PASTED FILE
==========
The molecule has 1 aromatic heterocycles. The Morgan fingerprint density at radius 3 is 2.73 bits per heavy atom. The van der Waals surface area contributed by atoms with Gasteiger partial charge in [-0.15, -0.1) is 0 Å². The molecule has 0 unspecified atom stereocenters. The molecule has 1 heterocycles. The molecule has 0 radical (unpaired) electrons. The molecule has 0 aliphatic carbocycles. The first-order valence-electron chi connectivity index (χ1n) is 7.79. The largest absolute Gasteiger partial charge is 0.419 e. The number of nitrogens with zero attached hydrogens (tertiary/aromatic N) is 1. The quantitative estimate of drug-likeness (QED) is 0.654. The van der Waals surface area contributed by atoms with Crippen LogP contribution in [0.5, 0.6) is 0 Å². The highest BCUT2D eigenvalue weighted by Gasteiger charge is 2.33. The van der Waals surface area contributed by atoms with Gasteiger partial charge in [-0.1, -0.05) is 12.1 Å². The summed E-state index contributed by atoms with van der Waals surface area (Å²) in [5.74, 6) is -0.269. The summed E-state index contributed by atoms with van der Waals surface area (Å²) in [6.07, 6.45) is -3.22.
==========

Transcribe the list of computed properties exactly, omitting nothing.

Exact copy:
The molecule has 1 aromatic heterocycles. The Morgan fingerprint density at radius 3 is 2.73 bits per heavy atom. The van der Waals surface area contributed by atoms with Gasteiger partial charge in [-0.15, -0.1) is 0 Å². The molecule has 0 unspecified atom stereocenters. The molecule has 1 heterocycles. The molecule has 0 radical (unpaired) electrons. The molecule has 0 aliphatic carbocycles. The first-order valence-electron chi connectivity index (χ1n) is 7.79. The largest absolute Gasteiger partial charge is 0.419 e. The number of nitrogens with zero attached hydrogens (tertiary/aromatic N) is 1. The quantitative estimate of drug-likeness (QED) is 0.654. The van der Waals surface area contributed by atoms with Crippen LogP contribution in [0.5, 0.6) is 0 Å². The highest BCUT2D eigenvalue weighted by Gasteiger charge is 2.33. The van der Waals surface area contributed by atoms with Gasteiger partial charge in [-0.1, -0.05) is 12.1 Å². The summed E-state index contributed by atoms with van der Waals surface area (Å²) in [5.74, 6) is -0.269. The summed E-state index contributed by atoms with van der Waals surface area (Å²) in [6.07, 6.45) is -3.22.